The Intricate Details
So, if you are following along at this point, you will notice that at this moment in the process you should have a pretty good comprehension of what I would call the generalities of a book. In other words, you know how each chapter fits together and what all is covered, these are general themes but not the specific nitty-gritty details. Now, it is time to progress and focus on these smaller details. After the outline is finished I will copy and paste small sections of the book into a Word document and comment on them. I usually have something like 10 verses per page with comments on every verse. For those of you who prefer paper and pencil instead of a computer, that will most certainly work, and I envy what I am sure are excellent handwriting abilities which you must possess!
At this point, I am asking questions like, What does the verse mean in the context of the passage? How does it relate to the overall theme of the book? What cross-references from Scripture can be helpful in understanding the verse? Are there any historical elements I need to understand in this verse? (i.e. geographical locations, historical figures, etc.). You will need to ask questions about all of these facets at this time. The amount of questions you can ask is frankly endless. The more you ask the more detail you will find out and the deeper your knowledge of the book will become. However, asking more questions dictates longer study. So, the depth of your knowledge will be determined by how far you want to go with this process.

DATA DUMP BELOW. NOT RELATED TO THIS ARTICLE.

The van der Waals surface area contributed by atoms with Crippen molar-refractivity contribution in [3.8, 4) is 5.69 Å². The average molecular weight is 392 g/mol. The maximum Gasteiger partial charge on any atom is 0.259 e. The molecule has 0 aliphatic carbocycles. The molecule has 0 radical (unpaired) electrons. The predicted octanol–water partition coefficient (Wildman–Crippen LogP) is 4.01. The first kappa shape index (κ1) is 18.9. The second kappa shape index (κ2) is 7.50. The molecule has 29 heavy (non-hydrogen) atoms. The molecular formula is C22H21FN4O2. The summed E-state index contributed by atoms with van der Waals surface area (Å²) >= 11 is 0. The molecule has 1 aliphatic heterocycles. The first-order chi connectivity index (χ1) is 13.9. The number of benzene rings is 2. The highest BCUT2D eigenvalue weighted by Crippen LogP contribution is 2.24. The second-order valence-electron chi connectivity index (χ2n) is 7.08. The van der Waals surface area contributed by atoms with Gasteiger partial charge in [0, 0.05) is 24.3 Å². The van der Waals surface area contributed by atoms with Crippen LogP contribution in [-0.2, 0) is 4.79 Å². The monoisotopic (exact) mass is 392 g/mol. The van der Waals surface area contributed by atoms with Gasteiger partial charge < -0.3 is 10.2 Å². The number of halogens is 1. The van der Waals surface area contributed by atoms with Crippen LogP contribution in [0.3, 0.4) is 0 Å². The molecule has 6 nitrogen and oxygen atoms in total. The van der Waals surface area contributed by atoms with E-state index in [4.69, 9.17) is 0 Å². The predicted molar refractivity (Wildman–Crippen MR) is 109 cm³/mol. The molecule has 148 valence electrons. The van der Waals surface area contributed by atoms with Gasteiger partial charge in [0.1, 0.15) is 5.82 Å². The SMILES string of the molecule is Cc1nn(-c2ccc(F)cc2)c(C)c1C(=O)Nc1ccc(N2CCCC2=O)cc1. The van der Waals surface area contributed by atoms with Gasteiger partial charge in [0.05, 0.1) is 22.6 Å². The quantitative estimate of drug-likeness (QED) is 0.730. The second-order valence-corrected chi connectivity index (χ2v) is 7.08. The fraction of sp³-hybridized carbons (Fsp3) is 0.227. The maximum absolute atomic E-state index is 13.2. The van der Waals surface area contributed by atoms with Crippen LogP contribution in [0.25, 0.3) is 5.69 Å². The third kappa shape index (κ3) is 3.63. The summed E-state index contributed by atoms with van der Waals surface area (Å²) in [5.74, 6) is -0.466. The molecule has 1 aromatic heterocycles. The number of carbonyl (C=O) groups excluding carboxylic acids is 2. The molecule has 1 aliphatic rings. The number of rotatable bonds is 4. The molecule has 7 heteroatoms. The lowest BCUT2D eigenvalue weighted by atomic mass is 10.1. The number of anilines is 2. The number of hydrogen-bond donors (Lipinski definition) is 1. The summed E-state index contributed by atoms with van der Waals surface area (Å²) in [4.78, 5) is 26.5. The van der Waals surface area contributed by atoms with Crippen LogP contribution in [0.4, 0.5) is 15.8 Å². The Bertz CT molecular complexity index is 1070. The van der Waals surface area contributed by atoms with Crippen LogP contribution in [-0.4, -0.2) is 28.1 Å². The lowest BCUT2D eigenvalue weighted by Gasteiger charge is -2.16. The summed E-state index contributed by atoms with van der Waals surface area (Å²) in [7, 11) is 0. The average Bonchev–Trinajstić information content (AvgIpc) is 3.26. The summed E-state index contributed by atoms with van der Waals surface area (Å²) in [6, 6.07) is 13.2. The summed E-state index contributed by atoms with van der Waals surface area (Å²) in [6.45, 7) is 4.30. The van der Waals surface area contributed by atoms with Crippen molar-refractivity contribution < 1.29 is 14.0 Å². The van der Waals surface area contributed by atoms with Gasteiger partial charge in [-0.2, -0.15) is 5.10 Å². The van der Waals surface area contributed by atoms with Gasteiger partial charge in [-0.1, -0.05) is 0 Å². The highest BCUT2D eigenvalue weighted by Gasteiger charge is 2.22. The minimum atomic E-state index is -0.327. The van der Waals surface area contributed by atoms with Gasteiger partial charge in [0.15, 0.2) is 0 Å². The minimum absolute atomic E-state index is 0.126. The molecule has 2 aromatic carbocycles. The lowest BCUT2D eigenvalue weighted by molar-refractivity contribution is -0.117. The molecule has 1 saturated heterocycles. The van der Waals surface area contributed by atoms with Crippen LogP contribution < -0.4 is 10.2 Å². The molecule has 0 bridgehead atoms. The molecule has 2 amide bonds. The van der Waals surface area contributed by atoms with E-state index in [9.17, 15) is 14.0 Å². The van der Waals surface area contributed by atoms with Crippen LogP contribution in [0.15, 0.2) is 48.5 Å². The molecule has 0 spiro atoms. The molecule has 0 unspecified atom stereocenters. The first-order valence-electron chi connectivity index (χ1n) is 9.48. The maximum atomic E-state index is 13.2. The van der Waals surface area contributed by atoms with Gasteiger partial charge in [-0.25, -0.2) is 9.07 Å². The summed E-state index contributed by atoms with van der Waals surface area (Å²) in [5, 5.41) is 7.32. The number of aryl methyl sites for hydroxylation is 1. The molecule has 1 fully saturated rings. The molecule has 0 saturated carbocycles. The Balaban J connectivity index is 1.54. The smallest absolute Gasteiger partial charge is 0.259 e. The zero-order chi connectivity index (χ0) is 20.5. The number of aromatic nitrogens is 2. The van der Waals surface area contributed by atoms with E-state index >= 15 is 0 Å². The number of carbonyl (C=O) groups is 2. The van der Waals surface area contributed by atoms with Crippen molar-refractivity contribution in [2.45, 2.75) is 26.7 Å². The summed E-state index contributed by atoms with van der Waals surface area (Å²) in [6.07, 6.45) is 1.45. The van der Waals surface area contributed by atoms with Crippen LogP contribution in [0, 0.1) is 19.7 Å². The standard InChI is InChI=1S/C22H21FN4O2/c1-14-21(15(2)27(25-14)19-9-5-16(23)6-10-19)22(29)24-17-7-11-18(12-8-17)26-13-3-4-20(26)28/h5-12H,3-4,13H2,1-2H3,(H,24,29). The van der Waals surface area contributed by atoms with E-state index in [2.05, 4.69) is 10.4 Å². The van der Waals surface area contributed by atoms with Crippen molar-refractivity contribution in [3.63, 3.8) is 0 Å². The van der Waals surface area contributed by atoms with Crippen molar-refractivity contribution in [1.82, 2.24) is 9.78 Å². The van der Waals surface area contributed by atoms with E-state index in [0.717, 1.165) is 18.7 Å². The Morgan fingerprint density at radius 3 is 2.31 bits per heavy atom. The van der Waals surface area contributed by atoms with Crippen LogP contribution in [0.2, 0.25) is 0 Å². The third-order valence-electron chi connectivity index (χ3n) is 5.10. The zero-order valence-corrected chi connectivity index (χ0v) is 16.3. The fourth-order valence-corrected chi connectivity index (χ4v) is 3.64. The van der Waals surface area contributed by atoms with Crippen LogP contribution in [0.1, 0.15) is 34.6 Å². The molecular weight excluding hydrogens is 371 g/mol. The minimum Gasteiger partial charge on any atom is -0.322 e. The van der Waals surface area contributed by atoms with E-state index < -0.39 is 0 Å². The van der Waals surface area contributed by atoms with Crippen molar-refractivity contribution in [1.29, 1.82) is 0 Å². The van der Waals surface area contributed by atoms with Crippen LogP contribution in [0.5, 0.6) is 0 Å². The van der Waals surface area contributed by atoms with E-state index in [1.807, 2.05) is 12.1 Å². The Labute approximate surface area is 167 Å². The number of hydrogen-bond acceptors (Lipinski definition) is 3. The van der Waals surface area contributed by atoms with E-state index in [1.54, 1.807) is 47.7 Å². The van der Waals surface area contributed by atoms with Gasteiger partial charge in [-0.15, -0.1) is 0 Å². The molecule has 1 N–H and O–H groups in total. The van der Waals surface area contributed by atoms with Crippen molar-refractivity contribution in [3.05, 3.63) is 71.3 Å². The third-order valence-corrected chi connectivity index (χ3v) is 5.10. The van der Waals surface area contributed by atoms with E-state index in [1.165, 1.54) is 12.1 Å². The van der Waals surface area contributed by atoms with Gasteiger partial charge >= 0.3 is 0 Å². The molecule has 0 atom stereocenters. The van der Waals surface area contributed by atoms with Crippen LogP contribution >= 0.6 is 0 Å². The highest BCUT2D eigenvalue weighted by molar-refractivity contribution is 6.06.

A Note of Caution
The Scripture is incredibly intellectual in a certain sense. You could study it all day for the rest of your life and not even scratch the surface of the depths of its knowledge. However, reading the Bible is not meant to be merely intellectual. The Word of God is meant to draw you closer to Him and teach you how to live honoring Him. It tells us how to be redeemed and how to glorify the God who has saved us. Therefore, when going through the entire process of my studies, I have found it immensely important to constantly think about my devotion to Christ and how I can better serve Him. I try to pray through the text so it will be cemented in my mind and soul. Praying through passages helps you to remember them and increases your retention (in my experience). So, don’t think this study is just some sort of dry intellectual exercise. It is intellectual, but more than that it is spiritual and the Bible really transforms your life through the power of Christ.
For the sake of wanting to make sure I do attempt to apply what I read, I will take a main point from the verses I covered in the morning and write about it for the last 3-4 minutes of my study. This allows me to chew on it in greater detail and also cement the lessons from Scripture in my brain. That act of writing the devotional take home from the passage has come to be one of the most clarifying activities for me when it comes to studying Scripture. I believe this is simply because I am summarizing in a succinct way what the text has said. I hope this has been helpful for some out there who also enjoy studying the Word of God. Like I said, I am no expert so let me know in the comments if you have any suggestions on this topic!